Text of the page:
When my kids were younger finding ways to connect with them was difficult. Here’s a few things we did and we wish we would have done more.
- Board games- Be sure to let your kids choose and lead on this. I love word games and strategy games but my kids weren’t into them so I intentionally let them take the lead. I have played more Sorry than I would wish on my worst enemy but some of the best memories with my son are when he sent me home with a dimple and an apology.
- Picnics – something about changing the setting of your meals makes it easier to connect and takes away the stress and tension that may be hanging out at your living quarters. When you are sitting in the grass or you have sand at your toes it is harder to get in an argument about a messy room at home. (You can still do it, of course, it is just a little more difficult.)
- Video games – I am not a gamer. I just quite get into it. But after I read the book SuperBetter by Jane McDonnell I had a new respect for the digital game world. We spent hours as a family playing different games but we were intentional about the time. I always asked what my kids learned from it and we set time limits; we weren’t playing until all hours of the night or taking fake sick days at work.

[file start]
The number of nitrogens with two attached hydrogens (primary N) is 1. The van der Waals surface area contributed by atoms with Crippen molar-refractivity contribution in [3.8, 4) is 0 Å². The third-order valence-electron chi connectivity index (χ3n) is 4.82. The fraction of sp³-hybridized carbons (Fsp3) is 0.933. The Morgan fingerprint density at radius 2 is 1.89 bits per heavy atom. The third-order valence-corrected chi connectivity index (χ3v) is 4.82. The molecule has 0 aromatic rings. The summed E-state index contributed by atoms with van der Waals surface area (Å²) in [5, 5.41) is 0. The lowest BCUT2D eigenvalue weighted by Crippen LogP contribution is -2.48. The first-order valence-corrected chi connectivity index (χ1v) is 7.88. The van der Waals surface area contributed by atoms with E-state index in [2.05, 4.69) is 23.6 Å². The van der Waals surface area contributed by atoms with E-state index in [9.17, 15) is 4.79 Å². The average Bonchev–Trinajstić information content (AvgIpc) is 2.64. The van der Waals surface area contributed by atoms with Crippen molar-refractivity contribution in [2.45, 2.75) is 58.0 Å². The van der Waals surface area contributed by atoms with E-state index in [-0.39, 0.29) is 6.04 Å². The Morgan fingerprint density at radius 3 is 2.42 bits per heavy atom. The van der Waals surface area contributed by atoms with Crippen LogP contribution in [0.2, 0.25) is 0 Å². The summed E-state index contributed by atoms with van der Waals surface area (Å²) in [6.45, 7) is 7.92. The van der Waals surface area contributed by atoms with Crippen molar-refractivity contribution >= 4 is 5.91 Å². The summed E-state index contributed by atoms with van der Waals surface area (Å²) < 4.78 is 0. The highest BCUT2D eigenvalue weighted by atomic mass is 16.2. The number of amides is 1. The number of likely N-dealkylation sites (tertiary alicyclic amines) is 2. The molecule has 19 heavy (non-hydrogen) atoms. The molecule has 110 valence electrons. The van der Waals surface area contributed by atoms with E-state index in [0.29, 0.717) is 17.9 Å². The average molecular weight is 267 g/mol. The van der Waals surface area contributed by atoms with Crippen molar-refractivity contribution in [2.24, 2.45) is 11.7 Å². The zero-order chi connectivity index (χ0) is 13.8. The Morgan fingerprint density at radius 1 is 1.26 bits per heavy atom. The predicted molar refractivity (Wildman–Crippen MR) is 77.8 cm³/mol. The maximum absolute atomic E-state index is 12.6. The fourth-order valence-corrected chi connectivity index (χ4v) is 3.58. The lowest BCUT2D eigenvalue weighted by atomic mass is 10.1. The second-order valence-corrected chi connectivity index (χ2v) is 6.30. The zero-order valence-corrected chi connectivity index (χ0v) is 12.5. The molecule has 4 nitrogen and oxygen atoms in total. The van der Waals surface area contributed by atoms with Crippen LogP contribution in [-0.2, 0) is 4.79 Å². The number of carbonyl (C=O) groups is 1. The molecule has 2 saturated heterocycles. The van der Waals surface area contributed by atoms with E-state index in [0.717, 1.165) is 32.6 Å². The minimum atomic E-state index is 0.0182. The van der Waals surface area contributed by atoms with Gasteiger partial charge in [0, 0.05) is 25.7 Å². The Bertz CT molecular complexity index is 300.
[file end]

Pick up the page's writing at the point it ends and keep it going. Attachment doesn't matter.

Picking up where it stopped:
- Car rides – Studies show that conversations just go better when you are in a car. This is especially true for tough subjects. Neither of you can escape but you aren’t looking right at each other so it is easier to be honest, apparently. For the cost of gas, go for a quick tour of the neighborhood or better yet plan a bit of a getaway. Use the time to bring up some tough topics with a balance of fun times and singing together or telling stories. Look for another post about games to play in the car.
- Family Meetings – Don’t be rigid with this. Let it evolve. Try different elements and again, be sure to let your kids be involved. Taking a few minutes each week (ish) to get on the same page can save so much stress. Different agenda items for us were looking at the upcoming calendar; bringing up blessings from the week; complimenting each other; giving menu suggestions; planning family vacations; and chore schedules.
All of these ideas aren’t new and search the web for even more ideas and ways to individualize these. Most importantly reach out to the parents with older children in your life and ask them what they have done or what they would have done differently. There are so many great methods out there. Keep searching until you find the one that is right for you.